Chronic kidney disease (CKD) is a worldwide public health problem. It is estimated that approximately 11 percent of the U.S. adult population has CKD. CKD means that kidneys are damaged and cannot remove waste and excess water from the body as they should. Diabetes and high blood pressure are the most common causes of CKD. Treatment may include lowering blood pressure, controlling blood glucose, and lowering blood cholesterol.
CKD can get worse over time and may lead to kidney failure. The only treatment options for kidney failure are dialysis or kidney transplantation. There are increasing incidence and prevalence of kidney failure treated by dialysis and transplantation in the United States.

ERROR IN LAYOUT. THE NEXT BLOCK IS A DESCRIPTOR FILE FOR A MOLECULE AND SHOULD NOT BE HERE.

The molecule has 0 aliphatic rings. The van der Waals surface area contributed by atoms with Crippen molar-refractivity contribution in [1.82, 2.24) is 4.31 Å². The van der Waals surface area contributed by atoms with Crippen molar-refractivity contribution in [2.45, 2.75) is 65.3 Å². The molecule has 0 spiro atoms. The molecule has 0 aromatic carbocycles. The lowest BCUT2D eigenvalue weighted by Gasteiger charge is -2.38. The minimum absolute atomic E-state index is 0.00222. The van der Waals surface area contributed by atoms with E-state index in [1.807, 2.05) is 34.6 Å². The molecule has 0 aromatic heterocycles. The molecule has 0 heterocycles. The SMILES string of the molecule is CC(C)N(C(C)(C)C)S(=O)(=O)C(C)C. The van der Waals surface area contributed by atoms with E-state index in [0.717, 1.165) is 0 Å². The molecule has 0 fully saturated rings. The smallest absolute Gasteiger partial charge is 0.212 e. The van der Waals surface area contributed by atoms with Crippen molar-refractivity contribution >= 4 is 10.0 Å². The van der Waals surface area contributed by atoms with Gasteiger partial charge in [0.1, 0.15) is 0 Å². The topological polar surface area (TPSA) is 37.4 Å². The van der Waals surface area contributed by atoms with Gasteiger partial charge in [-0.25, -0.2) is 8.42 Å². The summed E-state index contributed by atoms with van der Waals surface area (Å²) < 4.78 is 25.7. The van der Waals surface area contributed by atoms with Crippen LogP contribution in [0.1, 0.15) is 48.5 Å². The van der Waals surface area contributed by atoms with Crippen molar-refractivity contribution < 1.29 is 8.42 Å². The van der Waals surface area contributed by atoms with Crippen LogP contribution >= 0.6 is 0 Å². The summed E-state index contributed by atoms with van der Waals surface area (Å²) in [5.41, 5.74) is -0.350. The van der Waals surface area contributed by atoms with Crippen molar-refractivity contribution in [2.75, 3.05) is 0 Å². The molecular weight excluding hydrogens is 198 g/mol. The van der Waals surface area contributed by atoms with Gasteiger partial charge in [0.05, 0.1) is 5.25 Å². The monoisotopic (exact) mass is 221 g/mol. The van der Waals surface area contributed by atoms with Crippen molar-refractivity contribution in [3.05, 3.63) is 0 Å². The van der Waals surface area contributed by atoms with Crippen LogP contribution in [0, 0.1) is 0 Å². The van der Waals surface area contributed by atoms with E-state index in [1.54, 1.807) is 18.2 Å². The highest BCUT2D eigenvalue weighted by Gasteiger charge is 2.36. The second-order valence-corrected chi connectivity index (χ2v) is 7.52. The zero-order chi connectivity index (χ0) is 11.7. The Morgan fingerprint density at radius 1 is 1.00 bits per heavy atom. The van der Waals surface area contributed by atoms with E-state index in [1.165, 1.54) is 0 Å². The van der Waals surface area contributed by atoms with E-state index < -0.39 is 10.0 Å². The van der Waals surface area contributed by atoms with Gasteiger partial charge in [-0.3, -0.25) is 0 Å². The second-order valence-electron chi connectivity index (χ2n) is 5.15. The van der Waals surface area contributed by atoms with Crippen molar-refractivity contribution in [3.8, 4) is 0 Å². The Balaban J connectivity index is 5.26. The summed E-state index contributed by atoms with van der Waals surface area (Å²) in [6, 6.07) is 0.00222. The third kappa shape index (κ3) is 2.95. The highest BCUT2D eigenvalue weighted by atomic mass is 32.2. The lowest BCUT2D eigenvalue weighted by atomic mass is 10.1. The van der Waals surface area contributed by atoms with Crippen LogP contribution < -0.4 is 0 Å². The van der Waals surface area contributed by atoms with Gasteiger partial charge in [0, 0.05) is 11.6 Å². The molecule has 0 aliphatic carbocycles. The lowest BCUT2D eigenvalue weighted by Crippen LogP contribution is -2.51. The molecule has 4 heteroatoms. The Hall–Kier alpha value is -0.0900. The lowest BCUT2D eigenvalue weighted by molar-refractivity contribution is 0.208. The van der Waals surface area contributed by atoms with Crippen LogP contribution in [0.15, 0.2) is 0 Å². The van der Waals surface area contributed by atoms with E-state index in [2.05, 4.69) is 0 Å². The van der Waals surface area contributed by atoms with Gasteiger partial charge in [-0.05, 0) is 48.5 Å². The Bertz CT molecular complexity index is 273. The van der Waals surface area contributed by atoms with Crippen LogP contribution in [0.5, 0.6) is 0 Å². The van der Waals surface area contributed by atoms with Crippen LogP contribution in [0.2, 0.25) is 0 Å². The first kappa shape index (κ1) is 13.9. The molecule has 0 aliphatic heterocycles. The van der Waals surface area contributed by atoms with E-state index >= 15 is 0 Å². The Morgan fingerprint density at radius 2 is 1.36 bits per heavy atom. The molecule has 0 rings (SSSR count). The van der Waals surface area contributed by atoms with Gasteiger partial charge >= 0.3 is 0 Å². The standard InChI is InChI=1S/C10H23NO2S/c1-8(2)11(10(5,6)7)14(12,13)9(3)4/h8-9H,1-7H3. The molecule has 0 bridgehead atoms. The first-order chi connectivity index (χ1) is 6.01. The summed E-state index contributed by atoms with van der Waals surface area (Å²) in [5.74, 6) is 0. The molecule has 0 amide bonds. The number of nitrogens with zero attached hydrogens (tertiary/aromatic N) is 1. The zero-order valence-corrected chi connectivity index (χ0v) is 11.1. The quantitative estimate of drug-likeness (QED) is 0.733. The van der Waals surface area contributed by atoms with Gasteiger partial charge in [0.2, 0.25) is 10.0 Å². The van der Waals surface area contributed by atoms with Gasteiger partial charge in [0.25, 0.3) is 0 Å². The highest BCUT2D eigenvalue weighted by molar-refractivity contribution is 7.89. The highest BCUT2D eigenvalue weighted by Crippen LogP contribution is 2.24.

End-stage kidney disease (ESRD) is the complete or almost complete failure of the kidneys. Patients with ESRD need dialysis or a kidney transplant to live. Over time, ESRD can cause other problems, such as bone disease, high blood pressure, nerve damage, and anemia.